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Post by BlueBag 05.05.21 7:12

[You must be registered and logged in to see this link.] wrote:I don't propose anything in place of free speech.

There is no solution to world problems, never was never will be as long as humans roam the planet.

All we, the people, can do is muck along and make the best of what we've got.

The more fortunate are welathy and have no problem surving whilst others deprived of fortune - through no fault of their own, starve to death if not struck down by disease.

It's an unfair world but all the talking will never change the reality of life on planet earth.

An ideal world?  If only ....
Do you think there is any point to speaking about the Madeleine McCann case?

I must admit I find your position very strange.
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Post by BlueBag 05.05.21 7:21

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Post by Jill Havern 05.05.21 7:54

Very good ^^^ Blue Bag.

I just posted it on my facebook page - it was immediately deleted and I was given a warning for another 30 day ban.

Harsh.

nod

eta: I just tried to post on facebook and I have indeed been banned anyhoo.

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Post by Liz Eagles 05.05.21 7:55

[You must be registered and logged in to see this link.] wrote:
[You must be registered and logged in to see this link.] wrote:I don't propose anything in place of free speech.

There is no solution to world problems, never was never will be as long as humans roam the planet.

All we, the people, can do is muck along and make the best of what we've got.

The more fortunate are welathy and have no problem surving whilst others deprived of fortune - through no fault of their own, starve to death if not struck down by disease.

It's an unfair world but all the talking will never change the reality of life on planet earth.

An ideal world?  If only ....
Do you think there is any point to speaking about the Madeleine McCann case?

I must admit I find your position very strange.
I must admit it is fairly obvious that you yourself Blue Bag teeter on the edge of disclosing your dislike of Jews and Muslims to prove something or other.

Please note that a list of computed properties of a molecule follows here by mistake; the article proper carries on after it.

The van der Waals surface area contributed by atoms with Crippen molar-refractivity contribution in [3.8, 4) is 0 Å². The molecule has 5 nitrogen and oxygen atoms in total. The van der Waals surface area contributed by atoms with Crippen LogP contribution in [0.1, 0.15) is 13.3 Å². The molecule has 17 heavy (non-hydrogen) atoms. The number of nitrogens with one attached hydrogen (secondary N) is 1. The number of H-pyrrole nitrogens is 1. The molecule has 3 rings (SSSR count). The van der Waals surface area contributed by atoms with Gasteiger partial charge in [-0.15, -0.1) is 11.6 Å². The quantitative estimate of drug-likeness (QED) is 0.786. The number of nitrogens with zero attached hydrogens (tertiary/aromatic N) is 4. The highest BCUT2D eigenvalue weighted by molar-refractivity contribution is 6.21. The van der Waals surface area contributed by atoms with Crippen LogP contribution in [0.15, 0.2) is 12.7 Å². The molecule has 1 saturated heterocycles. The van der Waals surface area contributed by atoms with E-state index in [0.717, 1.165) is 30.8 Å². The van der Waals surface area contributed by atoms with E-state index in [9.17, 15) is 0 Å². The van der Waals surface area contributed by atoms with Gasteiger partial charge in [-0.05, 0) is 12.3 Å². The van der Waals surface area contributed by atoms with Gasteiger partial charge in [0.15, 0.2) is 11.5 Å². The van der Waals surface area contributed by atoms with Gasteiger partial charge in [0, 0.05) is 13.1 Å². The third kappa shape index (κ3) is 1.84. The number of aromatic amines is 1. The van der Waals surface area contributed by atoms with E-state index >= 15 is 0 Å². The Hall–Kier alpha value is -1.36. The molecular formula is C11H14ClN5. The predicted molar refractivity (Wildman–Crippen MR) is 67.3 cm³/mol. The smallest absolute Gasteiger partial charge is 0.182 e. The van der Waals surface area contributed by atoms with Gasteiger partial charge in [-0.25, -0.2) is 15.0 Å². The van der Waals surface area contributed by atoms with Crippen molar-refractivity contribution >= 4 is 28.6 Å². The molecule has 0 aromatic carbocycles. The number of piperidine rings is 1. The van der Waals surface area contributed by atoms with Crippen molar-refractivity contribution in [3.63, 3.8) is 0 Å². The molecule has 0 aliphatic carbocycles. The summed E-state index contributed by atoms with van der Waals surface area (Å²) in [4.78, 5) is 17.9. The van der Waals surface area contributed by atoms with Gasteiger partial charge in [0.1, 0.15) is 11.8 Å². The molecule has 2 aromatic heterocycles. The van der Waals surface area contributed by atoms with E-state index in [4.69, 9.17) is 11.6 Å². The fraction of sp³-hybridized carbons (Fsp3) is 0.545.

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Post by BlueBag 05.05.21 9:06

Dear Liz Eagles,

I dislike Zionism and Islam.

Pick a fight elsewhere.

Thanks.
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Post by BlueBag 05.05.21 9:07

[You must be registered and logged in to see this link.] wrote:Very good ^^^ Blue Bag.

I just posted it on my facebook page - it was immediately deleted and I was given a warning for another 30 day ban.

Harsh.

nod

eta: I just tried to post on facebook and I have indeed been banned anyhoo.
Wow.

Social media and free speech eh?
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Post by JimbobJones 05.05.21 10:25

The illusion of free speech has been chucked in the bin. They were pretending we had it for years. It was always a very thin veneer of civil ruling tolerance, overlaying a festering bottomless quagmire of stinking septic authoritarianism. Now, they dont care if we know it was all window dressing.

"You have the right . . . to free speech. So long as you are not dumb enough to actually try it".
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Post by Jill Havern 05.05.21 11:02

[You must be registered and logged in to see this link.] wrote:
[You must be registered and logged in to see this link.] wrote:Very good ^^^ Blue Bag.

I just posted it on my facebook page - it was immediately deleted and I was given a warning for another 30 day ban.

Harsh.

nod

eta: I just tried to post on facebook and I have indeed been banned anyhoo.
Wow.

Social media and free speech eh?
I'm not even allowed to post in my CMOMM facebook group - and I'm the owner/admin!!  angry
I didn't even post that graphic in there - I posted it on my own page.

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Post by Verdi 05.05.21 13:24

[You must be registered and logged in to see this link.] wrote:I must admit I find your position very strange.

Nought strange about me or my position.

I say what I think, offend or please - 'tis the nature of the beast. I guess it comes under the global category 'freedom of speech'.

Obviously I don't make myself clear, thus pave the way for misinterpretation.

Carry on regardless ....

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Post by Verdi 05.05.21 14:02

There’s a reason you’ve not seen your GP recently – and frankly it’s a scandal